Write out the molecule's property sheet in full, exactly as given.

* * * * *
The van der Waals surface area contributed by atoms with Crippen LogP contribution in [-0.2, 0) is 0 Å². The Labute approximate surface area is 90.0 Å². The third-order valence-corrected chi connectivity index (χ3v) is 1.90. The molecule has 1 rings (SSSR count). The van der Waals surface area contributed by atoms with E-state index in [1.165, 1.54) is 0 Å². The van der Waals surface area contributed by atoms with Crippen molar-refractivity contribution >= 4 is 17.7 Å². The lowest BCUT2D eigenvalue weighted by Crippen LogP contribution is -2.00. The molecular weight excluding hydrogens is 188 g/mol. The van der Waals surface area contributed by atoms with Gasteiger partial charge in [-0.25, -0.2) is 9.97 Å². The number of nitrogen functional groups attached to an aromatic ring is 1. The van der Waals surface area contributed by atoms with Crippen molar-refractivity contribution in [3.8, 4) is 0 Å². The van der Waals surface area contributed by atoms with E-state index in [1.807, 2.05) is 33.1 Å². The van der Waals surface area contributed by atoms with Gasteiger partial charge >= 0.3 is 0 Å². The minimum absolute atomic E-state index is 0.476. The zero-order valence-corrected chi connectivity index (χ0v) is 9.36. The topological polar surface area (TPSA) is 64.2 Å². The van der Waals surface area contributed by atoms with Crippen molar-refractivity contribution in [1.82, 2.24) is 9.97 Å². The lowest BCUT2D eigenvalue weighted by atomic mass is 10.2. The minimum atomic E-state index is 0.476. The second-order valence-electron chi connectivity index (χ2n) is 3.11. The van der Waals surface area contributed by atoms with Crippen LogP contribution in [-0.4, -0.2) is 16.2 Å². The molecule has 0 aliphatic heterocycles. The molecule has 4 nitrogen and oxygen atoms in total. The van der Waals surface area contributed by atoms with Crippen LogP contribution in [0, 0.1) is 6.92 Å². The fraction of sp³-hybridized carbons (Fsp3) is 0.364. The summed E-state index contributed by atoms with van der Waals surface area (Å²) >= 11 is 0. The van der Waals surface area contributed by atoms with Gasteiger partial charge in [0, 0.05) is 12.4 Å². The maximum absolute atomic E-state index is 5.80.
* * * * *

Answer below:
The van der Waals surface area contributed by atoms with Crippen LogP contribution in [-0.2, 0) is 0 Å². The Labute approximate surface area is 90.0 Å². The third-order valence-corrected chi connectivity index (χ3v) is 1.90. The molecule has 1 rings (SSSR count). The van der Waals surface area contributed by atoms with E-state index in [1.165, 1.54) is 0 Å². The van der Waals surface area contributed by atoms with Crippen molar-refractivity contribution >= 4 is 17.7 Å². The lowest BCUT2D eigenvalue weighted by Crippen LogP contribution is -2.00. The molecular weight excluding hydrogens is 188 g/mol. The van der Waals surface area contributed by atoms with Gasteiger partial charge in [-0.25, -0.2) is 9.97 Å². The number of nitrogen functional groups attached to an aromatic ring is 1. The van der Waals surface area contributed by atoms with Crippen molar-refractivity contribution in [3.8, 4) is 0 Å². The van der Waals surface area contributed by atoms with E-state index in [1.807, 2.05) is 33.1 Å². The van der Waals surface area contributed by atoms with Gasteiger partial charge >= 0.3 is 0 Å². The minimum absolute atomic E-state index is 0.476. The zero-order valence-corrected chi connectivity index (χ0v) is 9.36. The topological polar surface area (TPSA) is 64.2 Å². The van der Waals surface area contributed by atoms with Crippen molar-refractivity contribution in [1.82, 2.24) is 9.97 Å². The lowest BCUT2D eigenvalue weighted by atomic mass is 10.2. The minimum atomic E-state index is 0.476. The second-order valence-electron chi connectivity index (χ2n) is 3.11. The van der Waals surface area contributed by atoms with Crippen LogP contribution in [-0.4, -0.2) is 16.2 Å². The molecule has 0 aliphatic heterocycles. The molecule has 4 nitrogen and oxygen atoms in total. The van der Waals surface area contributed by atoms with Crippen LogP contribution in [0, 0.1) is 6.92 Å². The fraction of sp³-hybridized carbons (Fsp3) is 0.364. The summed E-state index contributed by atoms with van der Waals surface area (Å²) >= 11 is 0. The van der Waals surface area contributed by atoms with Gasteiger partial charge in [0, 0.05) is 12.4 Å². The maximum absolute atomic E-state index is 5.80.